“You do everything you can to save these animals and to lose them is devastating. There needs to be a change. I don’t ever want to go through this again. It ages you real fast,” Grumbach said.

Neil Kasyer, a Centerville rancher near Mt. Adams in southcentral Washington, said he was moving cattle out of the way of fire for four days before he saw anyone trying to put it out.

“DNR and tribal were bickering over who was in charge. Neither wanted to step up because they didn’t know if they would get reimbursed until it was big enough,” he said.

The fire burned some 55,000 acres around the base of the mountain for 20 days until rain put it out, he said.

He’s still looking for some of his 700 head of cattle, he said. A lot of riparian wildlife habitat has been destroyed for years by the wildfires, he said. 
“More money (for fire suppression) won’t help. What will help is controlling the fuel load, changing forest practices and getting locals back on initial attack,” Kasyer said. “Sitting there watching it for four days, deciding which way it will go and how big you want it to get is not the answer.”

Excerpt from: Will Paris Climate Talks Be Too Little, Too Late?

By Dahr Jamail, Truthout | Report

The faux goal of 2 degrees Celsius continues to be discussed. Meanwhile, the planet burns.

During the first week of December, delegations from nearly 200 countries will convene in Paris for the 21st Conference of the Parties (COP21) climate conference. It has been billed, like the last several, as the most important climate meeting ever. The goal, like that of past COPs, is to have governments commit to taking steps to cut carbon dioxide emissions in order to limit planetary warming to within 2 degrees Celsius above the preindustrial temperature baseline.

Yet this is a politically agreed-upon limit. It is not based on science.

Climate Disruption DispatchesRenowned climate scientist James Hansen and multiple other scientists have already shown that a planetary temperature increase of 1 degree Celsius above preindustrial baseline temperatures is enough to cause runaway climate feedback loops, extreme weather events and a disastrous sea level rise.

Furthermore, the UK meteorological office has shown that this year’s global temperature average has already surpassed that 1 degree Celsius level.

Well in advance of the Paris talks, the UN announced that the amount of carbon dioxide already in the atmosphere has locked in another 2.7 degrees Celsius warming at a minimum, even if countries move forward with the pledges they make to cut emissions. Hence, even the 2 degree Celsius goal is already unattainable. However, similar to the way in which national elections in the United States continue to maintain the illusion that this country is a democracy, and “We the People” truly have legitimate representation in Washington, DC, illusions must be maintained at the COP21.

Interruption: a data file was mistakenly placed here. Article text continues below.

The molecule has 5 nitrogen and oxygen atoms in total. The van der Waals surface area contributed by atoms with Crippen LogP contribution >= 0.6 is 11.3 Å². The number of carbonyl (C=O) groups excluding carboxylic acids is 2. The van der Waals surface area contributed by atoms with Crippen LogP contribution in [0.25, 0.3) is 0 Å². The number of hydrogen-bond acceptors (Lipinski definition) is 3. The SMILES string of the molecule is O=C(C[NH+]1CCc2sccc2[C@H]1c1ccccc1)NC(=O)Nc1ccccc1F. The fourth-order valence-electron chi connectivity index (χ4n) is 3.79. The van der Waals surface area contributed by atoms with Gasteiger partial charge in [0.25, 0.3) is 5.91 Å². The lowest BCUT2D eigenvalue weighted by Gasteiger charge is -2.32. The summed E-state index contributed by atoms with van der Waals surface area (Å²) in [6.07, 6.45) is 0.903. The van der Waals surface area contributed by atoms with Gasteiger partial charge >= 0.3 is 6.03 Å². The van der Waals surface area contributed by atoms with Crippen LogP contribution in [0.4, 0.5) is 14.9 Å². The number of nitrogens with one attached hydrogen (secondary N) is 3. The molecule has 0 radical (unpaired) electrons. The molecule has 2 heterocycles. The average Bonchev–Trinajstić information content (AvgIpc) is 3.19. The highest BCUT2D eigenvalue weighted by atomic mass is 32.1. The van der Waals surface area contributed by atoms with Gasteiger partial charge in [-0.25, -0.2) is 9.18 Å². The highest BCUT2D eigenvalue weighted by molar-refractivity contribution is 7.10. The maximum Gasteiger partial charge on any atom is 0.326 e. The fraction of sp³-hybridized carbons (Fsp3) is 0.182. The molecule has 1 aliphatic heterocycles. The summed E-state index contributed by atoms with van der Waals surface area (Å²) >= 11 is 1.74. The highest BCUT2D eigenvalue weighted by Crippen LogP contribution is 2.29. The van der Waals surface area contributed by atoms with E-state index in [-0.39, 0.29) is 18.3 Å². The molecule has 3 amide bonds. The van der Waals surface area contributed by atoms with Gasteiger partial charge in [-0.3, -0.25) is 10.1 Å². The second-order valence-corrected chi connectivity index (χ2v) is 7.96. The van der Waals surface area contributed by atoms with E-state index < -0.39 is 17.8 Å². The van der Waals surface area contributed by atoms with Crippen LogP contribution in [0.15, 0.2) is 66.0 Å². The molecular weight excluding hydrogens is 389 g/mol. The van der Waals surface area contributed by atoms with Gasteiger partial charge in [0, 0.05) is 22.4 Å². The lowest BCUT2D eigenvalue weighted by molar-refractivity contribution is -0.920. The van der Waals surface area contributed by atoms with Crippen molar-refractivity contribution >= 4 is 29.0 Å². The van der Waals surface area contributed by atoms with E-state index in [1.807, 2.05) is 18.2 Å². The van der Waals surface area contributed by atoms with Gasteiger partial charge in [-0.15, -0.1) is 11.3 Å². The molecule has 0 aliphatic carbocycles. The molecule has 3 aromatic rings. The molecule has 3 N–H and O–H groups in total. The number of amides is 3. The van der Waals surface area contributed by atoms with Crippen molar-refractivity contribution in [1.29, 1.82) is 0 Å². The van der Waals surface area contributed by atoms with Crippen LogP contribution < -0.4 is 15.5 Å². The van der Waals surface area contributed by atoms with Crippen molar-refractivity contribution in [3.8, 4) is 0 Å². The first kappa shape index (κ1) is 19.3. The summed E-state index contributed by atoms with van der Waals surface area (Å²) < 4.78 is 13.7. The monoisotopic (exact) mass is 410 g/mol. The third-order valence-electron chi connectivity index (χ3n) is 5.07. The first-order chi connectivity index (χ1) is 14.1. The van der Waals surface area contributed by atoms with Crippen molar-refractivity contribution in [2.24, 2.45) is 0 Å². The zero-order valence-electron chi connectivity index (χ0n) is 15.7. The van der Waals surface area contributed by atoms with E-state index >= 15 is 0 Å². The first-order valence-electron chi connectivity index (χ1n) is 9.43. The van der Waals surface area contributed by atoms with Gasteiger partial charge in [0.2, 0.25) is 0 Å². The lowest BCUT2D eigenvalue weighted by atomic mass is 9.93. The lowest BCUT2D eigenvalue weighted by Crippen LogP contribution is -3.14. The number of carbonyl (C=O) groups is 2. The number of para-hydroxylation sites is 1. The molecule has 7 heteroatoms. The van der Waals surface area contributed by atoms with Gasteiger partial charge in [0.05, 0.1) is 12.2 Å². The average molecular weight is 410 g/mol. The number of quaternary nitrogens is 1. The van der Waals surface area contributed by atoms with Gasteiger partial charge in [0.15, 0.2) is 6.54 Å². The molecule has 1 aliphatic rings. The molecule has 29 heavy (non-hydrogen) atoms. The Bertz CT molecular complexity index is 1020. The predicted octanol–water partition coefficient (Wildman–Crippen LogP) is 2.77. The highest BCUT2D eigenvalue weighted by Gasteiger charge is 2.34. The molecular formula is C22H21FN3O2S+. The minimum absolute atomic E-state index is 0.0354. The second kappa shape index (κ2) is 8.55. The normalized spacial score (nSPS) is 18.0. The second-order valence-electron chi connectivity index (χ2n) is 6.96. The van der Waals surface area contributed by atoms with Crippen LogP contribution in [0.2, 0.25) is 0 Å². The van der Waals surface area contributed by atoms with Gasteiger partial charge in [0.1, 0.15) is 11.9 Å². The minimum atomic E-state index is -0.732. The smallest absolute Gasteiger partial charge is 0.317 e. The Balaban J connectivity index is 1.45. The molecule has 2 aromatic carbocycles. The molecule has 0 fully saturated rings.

Thus, the faux goal of 2 degrees Celsius continues to be discussed. Meanwhile, the planet burns.

Japan’s meteorological office announced that this past September was, by far, the warmest September on record, and records now show that October has also become the hottest recorded October. As a whole, 2015 remains easily on course to become the hottest year ever recorded.

As if to place an exclamation point on all of this information, atmospheric carbon dioxide levels hit a new milestone in excess of 400 parts per million in early 2015 – a 45 percent increase over preindustrial levels.

Extreme weather events propelled by anthropogenic climate disruption (ACD) abound in this month’s dispatch.

Hurricane Patricia tore into the West Coast of Mexico, becoming the strongest hurricane ever recorded, with sustained winds of 200 miles per hour.

Yemen was struck by its first hurricane in recorded history, dumping what is normally a decade’s worth of rain in a matter of merely two days. As if that is not enough to show how intensely ACD is ramping up global weather events, less than a week later the second hurricane in Yemen’s recorded history made landfall, bringing fresh hurricane-force winds, torrential rains, flash flooding and death.

ACD is, quite literally, extinguishing oceanic life across the planet.

An ACD-driven El Niño brought October storms that wreaked havoc across southern California. Record storms in the high desert and mountains of the southern part of that state brought massive mudflows across major highways, which trapped hundreds of vehicles in mud that was 20 feet deep in places, stranding motorists overnight. The rainfall from the storm, which in one area fell at a rate of 1.81 inches in just 30 minutes, was described by the National Weather Service as a “1,000-year event.”